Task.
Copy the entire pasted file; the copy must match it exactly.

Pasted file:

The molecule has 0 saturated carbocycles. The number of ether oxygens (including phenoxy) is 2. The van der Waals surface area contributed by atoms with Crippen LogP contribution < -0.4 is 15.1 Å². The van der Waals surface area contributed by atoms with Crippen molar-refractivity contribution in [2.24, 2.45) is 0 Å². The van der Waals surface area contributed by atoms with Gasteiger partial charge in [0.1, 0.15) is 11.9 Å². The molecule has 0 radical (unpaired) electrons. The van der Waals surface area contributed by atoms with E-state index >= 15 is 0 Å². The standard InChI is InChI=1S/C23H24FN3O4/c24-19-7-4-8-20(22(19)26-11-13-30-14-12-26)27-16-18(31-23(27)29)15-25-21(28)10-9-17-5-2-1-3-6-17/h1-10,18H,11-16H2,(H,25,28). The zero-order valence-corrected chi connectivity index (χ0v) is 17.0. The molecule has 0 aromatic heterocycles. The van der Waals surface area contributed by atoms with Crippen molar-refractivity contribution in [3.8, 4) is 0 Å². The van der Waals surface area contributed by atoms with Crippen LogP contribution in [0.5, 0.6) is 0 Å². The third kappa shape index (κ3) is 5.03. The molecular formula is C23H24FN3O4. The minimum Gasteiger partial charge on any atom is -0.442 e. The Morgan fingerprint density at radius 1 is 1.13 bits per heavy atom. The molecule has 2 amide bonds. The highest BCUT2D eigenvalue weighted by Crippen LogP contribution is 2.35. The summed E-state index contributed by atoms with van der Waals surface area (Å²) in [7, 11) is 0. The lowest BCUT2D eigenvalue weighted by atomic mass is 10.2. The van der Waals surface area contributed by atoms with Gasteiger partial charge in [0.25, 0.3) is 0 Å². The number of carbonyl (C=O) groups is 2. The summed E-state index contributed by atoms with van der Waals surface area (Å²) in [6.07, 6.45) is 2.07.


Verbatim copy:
The molecule has 0 saturated carbocycles. The number of ether oxygens (including phenoxy) is 2. The van der Waals surface area contributed by atoms with Crippen LogP contribution < -0.4 is 15.1 Å². The van der Waals surface area contributed by atoms with Crippen molar-refractivity contribution in [2.24, 2.45) is 0 Å². The van der Waals surface area contributed by atoms with Gasteiger partial charge in [0.1, 0.15) is 11.9 Å². The molecule has 0 radical (unpaired) electrons. The van der Waals surface area contributed by atoms with E-state index >= 15 is 0 Å². The standard InChI is InChI=1S/C23H24FN3O4/c24-19-7-4-8-20(22(19)26-11-13-30-14-12-26)27-16-18(31-23(27)29)15-25-21(28)10-9-17-5-2-1-3-6-17/h1-10,18H,11-16H2,(H,25,28). The zero-order valence-corrected chi connectivity index (χ0v) is 17.0. The molecule has 0 aromatic heterocycles. The van der Waals surface area contributed by atoms with Crippen molar-refractivity contribution in [3.8, 4) is 0 Å². The van der Waals surface area contributed by atoms with Crippen LogP contribution in [0.5, 0.6) is 0 Å². The third kappa shape index (κ3) is 5.03. The molecular formula is C23H24FN3O4. The minimum Gasteiger partial charge on any atom is -0.442 e. The Morgan fingerprint density at radius 1 is 1.13 bits per heavy atom. The molecule has 2 amide bonds. The highest BCUT2D eigenvalue weighted by Crippen LogP contribution is 2.35. The summed E-state index contributed by atoms with van der Waals surface area (Å²) in [7, 11) is 0. The lowest BCUT2D eigenvalue weighted by atomic mass is 10.2. The van der Waals surface area contributed by atoms with Gasteiger partial charge in [0.25, 0.3) is 0 Å². The number of carbonyl (C=O) groups is 2. The summed E-state index contributed by atoms with van der Waals surface area (Å²) in [6.07, 6.45) is 2.07.